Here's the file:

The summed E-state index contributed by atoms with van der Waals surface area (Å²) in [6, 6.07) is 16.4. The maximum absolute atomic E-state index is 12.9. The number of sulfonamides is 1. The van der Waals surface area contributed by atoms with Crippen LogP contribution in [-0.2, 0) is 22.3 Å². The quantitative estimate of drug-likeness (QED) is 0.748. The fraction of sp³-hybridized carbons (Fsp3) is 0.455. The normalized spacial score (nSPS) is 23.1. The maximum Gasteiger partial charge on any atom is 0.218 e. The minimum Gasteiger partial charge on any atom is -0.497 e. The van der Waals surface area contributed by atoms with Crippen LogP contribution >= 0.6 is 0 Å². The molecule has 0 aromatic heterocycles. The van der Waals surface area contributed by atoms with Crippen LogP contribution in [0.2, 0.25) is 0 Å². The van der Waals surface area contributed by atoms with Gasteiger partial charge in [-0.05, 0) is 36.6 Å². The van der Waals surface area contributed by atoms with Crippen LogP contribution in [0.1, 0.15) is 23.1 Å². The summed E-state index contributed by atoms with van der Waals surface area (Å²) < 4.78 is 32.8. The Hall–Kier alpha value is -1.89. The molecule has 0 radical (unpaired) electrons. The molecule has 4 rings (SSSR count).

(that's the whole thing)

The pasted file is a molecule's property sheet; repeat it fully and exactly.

The summed E-state index contributed by atoms with van der Waals surface area (Å²) in [6, 6.07) is 16.4. The maximum absolute atomic E-state index is 12.9. The number of sulfonamides is 1. The van der Waals surface area contributed by atoms with Crippen LogP contribution in [-0.2, 0) is 22.3 Å². The quantitative estimate of drug-likeness (QED) is 0.748. The fraction of sp³-hybridized carbons (Fsp3) is 0.455. The normalized spacial score (nSPS) is 23.1. The maximum Gasteiger partial charge on any atom is 0.218 e. The minimum Gasteiger partial charge on any atom is -0.497 e. The van der Waals surface area contributed by atoms with Crippen LogP contribution >= 0.6 is 0 Å². The molecule has 0 aromatic heterocycles. The van der Waals surface area contributed by atoms with Crippen LogP contribution in [0.2, 0.25) is 0 Å². The van der Waals surface area contributed by atoms with Gasteiger partial charge in [-0.05, 0) is 36.6 Å². The van der Waals surface area contributed by atoms with Crippen LogP contribution in [0.1, 0.15) is 23.1 Å². The summed E-state index contributed by atoms with van der Waals surface area (Å²) < 4.78 is 32.8. The Hall–Kier alpha value is -1.89. The molecule has 0 radical (unpaired) electrons. The molecule has 4 rings (SSSR count).